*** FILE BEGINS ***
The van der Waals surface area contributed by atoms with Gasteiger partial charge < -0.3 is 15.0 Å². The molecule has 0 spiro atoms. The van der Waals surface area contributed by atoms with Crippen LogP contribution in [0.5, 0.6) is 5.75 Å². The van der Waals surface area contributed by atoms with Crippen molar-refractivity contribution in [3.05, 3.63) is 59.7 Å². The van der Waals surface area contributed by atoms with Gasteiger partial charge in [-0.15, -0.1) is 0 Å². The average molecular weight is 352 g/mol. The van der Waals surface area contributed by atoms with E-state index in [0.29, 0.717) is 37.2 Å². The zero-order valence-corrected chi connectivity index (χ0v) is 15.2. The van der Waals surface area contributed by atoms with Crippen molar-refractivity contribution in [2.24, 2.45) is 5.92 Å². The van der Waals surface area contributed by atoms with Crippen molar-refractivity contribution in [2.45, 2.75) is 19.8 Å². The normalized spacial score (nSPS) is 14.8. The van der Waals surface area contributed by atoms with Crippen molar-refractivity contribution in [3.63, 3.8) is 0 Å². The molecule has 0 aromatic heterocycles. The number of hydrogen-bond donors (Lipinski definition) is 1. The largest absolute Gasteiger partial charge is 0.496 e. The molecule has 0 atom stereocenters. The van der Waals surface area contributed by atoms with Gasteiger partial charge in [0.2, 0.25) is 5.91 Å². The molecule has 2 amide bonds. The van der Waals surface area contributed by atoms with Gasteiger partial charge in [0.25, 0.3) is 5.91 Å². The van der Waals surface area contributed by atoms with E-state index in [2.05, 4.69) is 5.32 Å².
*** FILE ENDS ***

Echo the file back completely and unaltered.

The van der Waals surface area contributed by atoms with Gasteiger partial charge < -0.3 is 15.0 Å². The molecule has 0 spiro atoms. The van der Waals surface area contributed by atoms with Crippen LogP contribution in [0.5, 0.6) is 5.75 Å². The van der Waals surface area contributed by atoms with Crippen molar-refractivity contribution in [3.05, 3.63) is 59.7 Å². The van der Waals surface area contributed by atoms with Gasteiger partial charge in [-0.15, -0.1) is 0 Å². The average molecular weight is 352 g/mol. The van der Waals surface area contributed by atoms with E-state index in [0.29, 0.717) is 37.2 Å². The zero-order valence-corrected chi connectivity index (χ0v) is 15.2. The van der Waals surface area contributed by atoms with Crippen molar-refractivity contribution in [2.24, 2.45) is 5.92 Å². The van der Waals surface area contributed by atoms with Crippen molar-refractivity contribution in [2.45, 2.75) is 19.8 Å². The normalized spacial score (nSPS) is 14.8. The van der Waals surface area contributed by atoms with Crippen molar-refractivity contribution in [3.63, 3.8) is 0 Å². The molecule has 0 aromatic heterocycles. The number of hydrogen-bond donors (Lipinski definition) is 1. The largest absolute Gasteiger partial charge is 0.496 e. The molecule has 0 atom stereocenters. The van der Waals surface area contributed by atoms with Gasteiger partial charge in [0.2, 0.25) is 5.91 Å². The molecule has 2 amide bonds. The van der Waals surface area contributed by atoms with Gasteiger partial charge in [0.25, 0.3) is 5.91 Å². The van der Waals surface area contributed by atoms with E-state index in [2.05, 4.69) is 5.32 Å².